The New Jobs Landscape
I liked this article from the WSJ on how the e-commerce boom has created better and more jobs. It makes the point that traditional retail jobs’ pay has hardly moved in decades. I think a lot of people still like retail, because you can do little to nothing in many retail jobs while you post on Facebook about something else. It is also generally clean and temperature controlled. However, if you don’t mind doing the physical work of walking around a warehouse and picking goods, you can make a reasonable wage for a starting job. And, with the kind of growth we’ve seen, you can be a supervisor in short order and a shift leader in a year or two.
Those aren’t real jobs
I know, I can hear people scoffing about this already, but I have done this job and loved it. Also, I was no spring chicken when I did so. I loved walking around picking books for Amazon.com when all they sold was books. I’ll admit I liked it less when we moved into CDS, then DVDS, then everydamnthingelse. It was a good job and I saw lots of young people move up the ranks into other things. I saw them become coders, book review editors, customer service leaders, supply chain professionals, and warehouse managers. These were A-Level graduates (UK), Bachelors and Masters degree holders. They were from many places, including many west African immigrants. Some even wrote and sold books on Amazon. 😉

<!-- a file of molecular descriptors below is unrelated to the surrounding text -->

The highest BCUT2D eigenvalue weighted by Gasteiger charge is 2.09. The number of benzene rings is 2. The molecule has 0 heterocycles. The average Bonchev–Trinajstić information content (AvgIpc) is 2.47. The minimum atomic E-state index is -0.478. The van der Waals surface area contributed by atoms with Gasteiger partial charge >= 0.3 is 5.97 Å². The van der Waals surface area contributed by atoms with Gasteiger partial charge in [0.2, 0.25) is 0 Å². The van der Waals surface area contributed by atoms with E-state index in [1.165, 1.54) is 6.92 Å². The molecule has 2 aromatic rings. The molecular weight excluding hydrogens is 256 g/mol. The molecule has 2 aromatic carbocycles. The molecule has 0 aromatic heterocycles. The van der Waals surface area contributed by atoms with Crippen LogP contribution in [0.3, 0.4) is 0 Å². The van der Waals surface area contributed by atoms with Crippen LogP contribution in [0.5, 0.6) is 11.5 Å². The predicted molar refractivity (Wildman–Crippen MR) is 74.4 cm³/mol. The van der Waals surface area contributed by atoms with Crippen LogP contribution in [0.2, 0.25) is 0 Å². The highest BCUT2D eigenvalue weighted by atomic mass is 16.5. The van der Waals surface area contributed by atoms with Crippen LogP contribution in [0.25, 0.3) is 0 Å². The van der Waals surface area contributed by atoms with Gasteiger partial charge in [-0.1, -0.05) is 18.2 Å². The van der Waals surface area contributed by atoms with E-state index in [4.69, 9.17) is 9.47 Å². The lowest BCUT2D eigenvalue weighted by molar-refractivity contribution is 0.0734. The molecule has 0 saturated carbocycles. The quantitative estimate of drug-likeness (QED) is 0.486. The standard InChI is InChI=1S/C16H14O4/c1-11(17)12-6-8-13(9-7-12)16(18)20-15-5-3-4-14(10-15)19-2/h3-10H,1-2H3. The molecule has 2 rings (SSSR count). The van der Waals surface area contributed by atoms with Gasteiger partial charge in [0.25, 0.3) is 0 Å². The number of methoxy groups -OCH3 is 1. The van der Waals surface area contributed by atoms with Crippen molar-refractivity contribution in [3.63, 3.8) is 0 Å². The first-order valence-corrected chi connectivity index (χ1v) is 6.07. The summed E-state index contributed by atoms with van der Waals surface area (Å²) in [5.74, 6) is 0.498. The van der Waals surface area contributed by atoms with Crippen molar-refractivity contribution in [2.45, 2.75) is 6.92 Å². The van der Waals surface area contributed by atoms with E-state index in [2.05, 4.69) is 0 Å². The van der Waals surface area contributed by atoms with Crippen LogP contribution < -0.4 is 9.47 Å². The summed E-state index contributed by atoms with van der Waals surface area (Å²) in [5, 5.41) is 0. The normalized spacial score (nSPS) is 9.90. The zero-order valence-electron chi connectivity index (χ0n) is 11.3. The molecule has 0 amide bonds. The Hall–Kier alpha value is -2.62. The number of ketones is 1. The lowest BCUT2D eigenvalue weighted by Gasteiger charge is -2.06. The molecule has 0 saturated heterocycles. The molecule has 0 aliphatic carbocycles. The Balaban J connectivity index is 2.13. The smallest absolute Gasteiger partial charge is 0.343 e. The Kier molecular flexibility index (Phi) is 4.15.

I think these are the “bridge” jobs of the new economy. We have a severe mismatch of job openings and skills as a nation. This gap has proven hard to fill with our traditional education models. However, jobs like Amazon warehouse jobs introduce people to cutting edge technology in the work place. Robotics, sorting technologies, transportation algorithms, etc. are well known in these fields. Proximity to them in the work place breeds familiarity and a level of understanding that is often hard to teach in a class. One can start by being trained quickly as a user of the technology, then move on to be a “manipulator” of locally run programs, then move to be a “configurer” of programs, then finally someone who knows enough about them to actually program them in some way. That is what a relatively short two year stint will get a switched-on graduate at an e-commerce warehouse. Unlike the retail and fast food industries, the new jobs landscape helps develop real skills that come with competitive wages.
If these are not the types of jobs we want for the masses, what would those jobs look like?